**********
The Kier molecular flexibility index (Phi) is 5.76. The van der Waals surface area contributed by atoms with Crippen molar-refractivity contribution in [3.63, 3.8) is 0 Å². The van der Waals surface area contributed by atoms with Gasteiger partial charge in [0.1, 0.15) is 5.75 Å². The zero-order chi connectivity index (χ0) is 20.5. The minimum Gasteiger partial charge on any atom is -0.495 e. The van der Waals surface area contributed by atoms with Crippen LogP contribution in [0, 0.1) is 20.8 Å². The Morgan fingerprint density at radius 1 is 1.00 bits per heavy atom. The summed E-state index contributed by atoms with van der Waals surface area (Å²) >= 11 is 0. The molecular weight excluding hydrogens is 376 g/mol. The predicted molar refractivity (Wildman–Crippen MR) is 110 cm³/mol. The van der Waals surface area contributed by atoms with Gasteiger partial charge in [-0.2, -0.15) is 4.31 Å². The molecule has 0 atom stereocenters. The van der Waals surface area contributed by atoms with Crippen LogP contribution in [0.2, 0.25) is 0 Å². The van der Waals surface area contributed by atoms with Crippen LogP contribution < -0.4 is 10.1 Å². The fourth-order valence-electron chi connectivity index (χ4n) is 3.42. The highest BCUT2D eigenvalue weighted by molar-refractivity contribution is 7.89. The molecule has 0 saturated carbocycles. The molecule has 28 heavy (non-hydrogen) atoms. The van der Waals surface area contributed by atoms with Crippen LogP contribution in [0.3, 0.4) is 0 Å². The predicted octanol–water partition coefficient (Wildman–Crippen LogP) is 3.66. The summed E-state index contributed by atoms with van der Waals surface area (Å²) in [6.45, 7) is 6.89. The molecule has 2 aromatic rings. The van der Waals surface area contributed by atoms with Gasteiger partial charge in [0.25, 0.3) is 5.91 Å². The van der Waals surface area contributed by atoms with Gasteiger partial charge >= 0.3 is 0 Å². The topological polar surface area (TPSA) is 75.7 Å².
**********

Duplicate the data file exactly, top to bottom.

The Kier molecular flexibility index (Phi) is 5.76. The van der Waals surface area contributed by atoms with Crippen molar-refractivity contribution in [3.63, 3.8) is 0 Å². The van der Waals surface area contributed by atoms with Gasteiger partial charge in [0.1, 0.15) is 5.75 Å². The zero-order chi connectivity index (χ0) is 20.5. The minimum Gasteiger partial charge on any atom is -0.495 e. The van der Waals surface area contributed by atoms with Crippen LogP contribution in [0, 0.1) is 20.8 Å². The Morgan fingerprint density at radius 1 is 1.00 bits per heavy atom. The summed E-state index contributed by atoms with van der Waals surface area (Å²) >= 11 is 0. The molecular weight excluding hydrogens is 376 g/mol. The predicted molar refractivity (Wildman–Crippen MR) is 110 cm³/mol. The van der Waals surface area contributed by atoms with Gasteiger partial charge in [-0.2, -0.15) is 4.31 Å². The molecule has 0 atom stereocenters. The van der Waals surface area contributed by atoms with Crippen LogP contribution in [0.2, 0.25) is 0 Å². The van der Waals surface area contributed by atoms with Crippen LogP contribution < -0.4 is 10.1 Å². The fourth-order valence-electron chi connectivity index (χ4n) is 3.42. The highest BCUT2D eigenvalue weighted by molar-refractivity contribution is 7.89. The molecule has 0 saturated carbocycles. The molecule has 28 heavy (non-hydrogen) atoms. The van der Waals surface area contributed by atoms with Crippen LogP contribution in [0.3, 0.4) is 0 Å². The predicted octanol–water partition coefficient (Wildman–Crippen LogP) is 3.66. The summed E-state index contributed by atoms with van der Waals surface area (Å²) in [6.45, 7) is 6.89. The molecule has 2 aromatic rings. The van der Waals surface area contributed by atoms with Gasteiger partial charge in [0.25, 0.3) is 5.91 Å². The van der Waals surface area contributed by atoms with Gasteiger partial charge >= 0.3 is 0 Å². The topological polar surface area (TPSA) is 75.7 Å².